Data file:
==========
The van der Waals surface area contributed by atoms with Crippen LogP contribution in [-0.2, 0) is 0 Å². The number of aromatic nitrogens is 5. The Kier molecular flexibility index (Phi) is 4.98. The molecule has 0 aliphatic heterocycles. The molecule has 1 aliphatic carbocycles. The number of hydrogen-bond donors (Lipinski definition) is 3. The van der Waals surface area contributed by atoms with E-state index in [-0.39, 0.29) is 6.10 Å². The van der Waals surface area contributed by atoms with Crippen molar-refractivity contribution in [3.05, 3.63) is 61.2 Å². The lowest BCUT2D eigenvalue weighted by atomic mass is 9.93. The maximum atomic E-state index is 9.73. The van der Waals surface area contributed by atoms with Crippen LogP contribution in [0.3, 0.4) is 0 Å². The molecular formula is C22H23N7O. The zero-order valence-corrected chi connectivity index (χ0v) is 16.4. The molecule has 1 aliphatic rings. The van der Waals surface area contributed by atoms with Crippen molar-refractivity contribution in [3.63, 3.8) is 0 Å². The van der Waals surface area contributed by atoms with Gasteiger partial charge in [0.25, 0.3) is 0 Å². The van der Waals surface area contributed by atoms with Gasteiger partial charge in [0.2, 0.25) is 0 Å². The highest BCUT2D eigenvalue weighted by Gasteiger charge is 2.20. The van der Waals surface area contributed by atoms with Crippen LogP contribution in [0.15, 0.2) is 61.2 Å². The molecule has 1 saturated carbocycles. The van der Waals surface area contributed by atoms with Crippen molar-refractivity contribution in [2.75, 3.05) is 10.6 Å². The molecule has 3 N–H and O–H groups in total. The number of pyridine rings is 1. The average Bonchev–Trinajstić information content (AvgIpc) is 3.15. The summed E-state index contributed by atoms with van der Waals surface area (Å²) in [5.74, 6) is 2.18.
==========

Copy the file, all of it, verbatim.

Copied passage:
The van der Waals surface area contributed by atoms with Crippen LogP contribution in [-0.2, 0) is 0 Å². The number of aromatic nitrogens is 5. The Kier molecular flexibility index (Phi) is 4.98. The molecule has 0 aliphatic heterocycles. The molecule has 1 aliphatic carbocycles. The number of hydrogen-bond donors (Lipinski definition) is 3. The van der Waals surface area contributed by atoms with E-state index in [-0.39, 0.29) is 6.10 Å². The van der Waals surface area contributed by atoms with Crippen molar-refractivity contribution in [3.05, 3.63) is 61.2 Å². The lowest BCUT2D eigenvalue weighted by atomic mass is 9.93. The maximum atomic E-state index is 9.73. The van der Waals surface area contributed by atoms with Crippen LogP contribution in [0.3, 0.4) is 0 Å². The molecular formula is C22H23N7O. The zero-order valence-corrected chi connectivity index (χ0v) is 16.4. The molecule has 1 aliphatic rings. The van der Waals surface area contributed by atoms with Crippen molar-refractivity contribution in [3.63, 3.8) is 0 Å². The van der Waals surface area contributed by atoms with Gasteiger partial charge in [0.25, 0.3) is 0 Å². The van der Waals surface area contributed by atoms with Gasteiger partial charge in [0.2, 0.25) is 0 Å². The highest BCUT2D eigenvalue weighted by Gasteiger charge is 2.20. The van der Waals surface area contributed by atoms with Crippen LogP contribution in [0.15, 0.2) is 61.2 Å². The molecule has 1 saturated carbocycles. The van der Waals surface area contributed by atoms with Crippen molar-refractivity contribution in [2.75, 3.05) is 10.6 Å². The molecule has 3 N–H and O–H groups in total. The number of pyridine rings is 1. The average Bonchev–Trinajstić information content (AvgIpc) is 3.15. The summed E-state index contributed by atoms with van der Waals surface area (Å²) in [5.74, 6) is 2.18.